Two years I ago we needed to measure, track and analyze quality of our C# code base and as a part of this initiative I built this silly little web site. After collecting two years worth of metrics these are some of the things we've learned.
Code Quality can mean different things to different people. How do we measure one? What metrics are important?
We started off with these metrics generated by Visual Studio - maintainability index, lines of code, cyclomatic complexity, class coupling and depth of inheritance.
On the surface maintainablity index which is a number between 1 and 100, 100 being the best maintainable code seemed like a good metrics. The problem with it is that for the most of our code this index was in high eighties. We have a few hot spots where it was below 6 and actually a few where it was zero, but for the most part it wasn't too interesting for most people.
Class coupling and depth of inheritance were just like maintainablity index - nice to know numbers but throughout two years our class coupling on the entire code base increased from 11,816 to 12,915 and depth of inheritance remained boring flat at 9 which wasn't very informative.
Cyclomatic complexity which is roughly a number of if's in the code turned out to be more useful because it can be seen as as in indicator which systems are more complex than others.
The next metrics that we've tried was code churn which is number of source control addition and deletions (plus changes, but git only has additions and deletions). There is an old Microsoft research paper, code churn can be used as a predictor of software defects. If release is approaching and the code churn is high, then we may have a quality problem. We've been collecting code churn for two years and representing it in a nice bar graph with drill down to commits, but we yet need to tie to a code quality. It is helpful and informative to see the code churn as pulse from all teams from all repositories, but it just not sufficient to make determination on where we are heading.
Initially I came up with with a page that a lot of selects for time ranges, branches, systems, modules, namespaces, types and so. I thought it would be cool to be able so drill down and slice and dice the metrics by any of those dimensions and see the trends. For the most part, people didn't get it. It was too busy and too many knobs to tune.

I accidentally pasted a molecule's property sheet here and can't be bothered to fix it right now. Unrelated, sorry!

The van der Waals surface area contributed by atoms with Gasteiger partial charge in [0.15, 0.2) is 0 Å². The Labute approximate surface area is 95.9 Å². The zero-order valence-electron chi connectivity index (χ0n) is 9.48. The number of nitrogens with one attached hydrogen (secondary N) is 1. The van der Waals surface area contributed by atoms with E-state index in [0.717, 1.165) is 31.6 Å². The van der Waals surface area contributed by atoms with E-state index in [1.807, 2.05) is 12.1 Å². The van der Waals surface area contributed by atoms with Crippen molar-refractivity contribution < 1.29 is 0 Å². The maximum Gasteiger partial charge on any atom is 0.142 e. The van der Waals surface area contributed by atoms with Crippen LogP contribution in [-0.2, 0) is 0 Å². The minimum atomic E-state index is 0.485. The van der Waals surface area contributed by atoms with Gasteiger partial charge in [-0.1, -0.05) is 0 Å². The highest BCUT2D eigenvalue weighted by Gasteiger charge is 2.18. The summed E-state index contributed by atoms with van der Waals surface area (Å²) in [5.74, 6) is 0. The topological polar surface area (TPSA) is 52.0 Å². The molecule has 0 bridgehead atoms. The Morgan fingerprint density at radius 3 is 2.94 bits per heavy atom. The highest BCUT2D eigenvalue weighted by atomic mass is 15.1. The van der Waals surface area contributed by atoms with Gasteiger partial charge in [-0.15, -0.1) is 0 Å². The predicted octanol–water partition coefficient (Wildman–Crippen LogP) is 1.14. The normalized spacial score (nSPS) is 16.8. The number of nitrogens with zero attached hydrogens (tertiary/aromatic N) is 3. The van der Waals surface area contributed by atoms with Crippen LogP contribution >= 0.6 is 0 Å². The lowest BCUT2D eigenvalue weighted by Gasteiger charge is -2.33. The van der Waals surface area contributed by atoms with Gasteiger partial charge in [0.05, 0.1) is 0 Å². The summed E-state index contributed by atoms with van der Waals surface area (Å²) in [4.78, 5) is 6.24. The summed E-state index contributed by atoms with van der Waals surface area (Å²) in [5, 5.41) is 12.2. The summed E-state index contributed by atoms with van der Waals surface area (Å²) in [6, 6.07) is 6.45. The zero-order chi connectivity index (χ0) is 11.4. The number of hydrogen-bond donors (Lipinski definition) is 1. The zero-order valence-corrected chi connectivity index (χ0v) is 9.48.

Then we decided to simplify and came up with these simple metrics that everybody intuitively understands:
Code Coverage - ratio of source code lines covered by unit and integration tests to all source code lines. Can be branch or line coverage, we use line coverage. Makes it feel better because it is higher of the two.
Lines of code - number of executable C# lines of code excluding comments. Multi-line statements are considered as one line up to the semicolon.
Cyclomatic complexity - how "branchy" the code is.
The next question was how to represent three metrics on two-dimensional space and I borrowed an idea of bubble chart which I saw long time ago on TED's talk on world population. In our case it looks like this:
Here x-axis is lines of code, y-axis is code coverage and bubles are sized proportionally to cyclomatic complexity of the systems. There's a legend off to the right which is not shown. Clicking time forward and back buttons makes bubbles to move. Looks kind of cool. I was thinking about dividing this plot into four quadrants:
- High LOC and high code coverage: good
- High LOC and low code coverage: usually big legacy systems for which there are no unit tests. Definitely is a problem if bubbles are big and not moving as time goes on
- Low LOC and high code coverage: good test coverage for relatively simple systems
- Low LOC and low code coverage: not a first priority
We continued building on the idea of code coverage, LOC and cyclomatic complexity and in addition of aggregating by the system also added repositories and teams and put this together in a line plot of code coverage by system, repository or team with ability to see modules LOC and code coverage on a given day:
Wouldn't be better to use off-the-shelf commercial or open source product instead like Sonar, NDepend or CAST instead of building custom solution? Maybe, but I had a lot of fun building it.